When William Hill released a trading statement at 8am last Friday which showed a 57% drop in total net revenue in what the firm described as the “coronavirus-impacted” seven weeks from 11 March to 28 April, the news had an interesting effect on its share price. Within an hour, it was up by 9%. Numbers that would, at any other time, have seemed unthinkably, impossibly bad were actually not quite as bad as the market had been expecting.
A bookie’s share price going up might seem like an odd cause for optimism as British racing works towards what is still only a possible return to action two weeks from today. Yet betting is a vital revenue stream for the industry, worth £100m in Levy yield alone in 2019-20. That is roughly £8m a month, while a big Festival meeting like Cheltenham, Aintree or Royal Ascot could be worth at least £1m in Levy income on its own.
And since racing will be behind closed doors for the foreseeable future, the country’s second-biggest spectator sport will depend more heavily than ever on revenue generated from its off-course customers. In other words, everyone who bets on it, which remains a considerable number of people.
Hills’s trading statement states that racing contributes “nearly a third of online UK sportsbook” in terms of revenue. It also shows that the firm’s online revenue from gaming products (mostly roulette and other fixed-margin casino games) was up in the seven weeks to 28 April – but only by 6%. This might suggest that even during a lockdown, a significant chunk of Hills’s client base decided that if they could not gamble on sport, they were not going to gamble at all.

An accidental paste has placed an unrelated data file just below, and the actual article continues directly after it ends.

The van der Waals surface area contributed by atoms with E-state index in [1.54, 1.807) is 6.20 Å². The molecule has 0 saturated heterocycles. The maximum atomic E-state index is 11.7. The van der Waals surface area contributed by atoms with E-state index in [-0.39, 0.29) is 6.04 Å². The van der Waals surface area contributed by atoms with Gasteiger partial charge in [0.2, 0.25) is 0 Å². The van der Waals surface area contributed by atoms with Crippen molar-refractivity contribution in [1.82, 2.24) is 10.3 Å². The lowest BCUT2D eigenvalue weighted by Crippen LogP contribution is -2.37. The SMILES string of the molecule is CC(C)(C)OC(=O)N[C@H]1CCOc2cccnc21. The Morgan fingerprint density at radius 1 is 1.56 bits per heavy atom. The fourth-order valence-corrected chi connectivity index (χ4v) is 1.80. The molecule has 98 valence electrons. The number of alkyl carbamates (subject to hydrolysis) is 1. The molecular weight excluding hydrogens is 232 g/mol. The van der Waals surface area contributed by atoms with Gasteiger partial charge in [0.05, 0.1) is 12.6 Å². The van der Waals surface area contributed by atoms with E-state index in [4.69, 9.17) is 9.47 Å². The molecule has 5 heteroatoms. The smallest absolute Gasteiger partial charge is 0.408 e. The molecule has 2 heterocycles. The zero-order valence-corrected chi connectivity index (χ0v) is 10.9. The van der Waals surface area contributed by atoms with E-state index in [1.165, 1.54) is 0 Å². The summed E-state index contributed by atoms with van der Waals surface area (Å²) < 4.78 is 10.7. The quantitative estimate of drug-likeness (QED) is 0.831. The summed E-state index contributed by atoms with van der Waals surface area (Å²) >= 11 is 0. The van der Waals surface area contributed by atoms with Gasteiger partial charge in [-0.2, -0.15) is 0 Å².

Football is the biggest money-spinner for the bookies these days, accounting for “approximately half” of Hills’s online UK sportsbook. Yet if racing is responsible for “about a third” of what is now an immense market for betting on sport, it is still going to be an essential part of their business as sport slowly resumes, with racing leading the way and, who knows, possibly having the sporting stage almost to itself for several weeks at least.
With spectators barred from racecourses, meanwhile, the humble high-street betting shop, so often written off as out-of-date and in irreversible decline, could also have a role to play. A quarter of a century ago, online betting was ready to usher the high-street shop into the history books. This time last year, it cut the maximum FOBT stake from £100 to £2-per-spin.
Yet the betting shop has proved remarkably robust, and William Hill’s trading statement implies, with a little reading between the lines, that the impact of the cut in FOBT stakes has not been quite as devastating as the industry’s lobbyists spent many years telling us that it would be. While all its betting-shop staff are furloughed, Hills has been “topping up payments to ensure they receive 100% of their pay”, and the firm is planning a “staged opening of the retail estate in the second half of 2020” assuming that the lockdown continues to ease.
Racing will be in a deep financial hole as it emerges from nearly three months of suspension, and it will not be unfolding in front of packed enclosures for many weeks, and possibly many months, to come.
Football will be in the same position. But while football behind closed doors is a strange and rather unsettling viewing experience, racing, for the purposes of watching and betting at least, packs its action into a few minutes and the spectacle – and excitement – is much less dependent on the surroundings.
So, like it or not, it is good news for racing if a big betting firm like Hills has come through lockdown in (slightly) better shape than expected. Because if either racing or betting is to clamber back to something that approaches normality over the months ahead, the two industries will need each other like never before.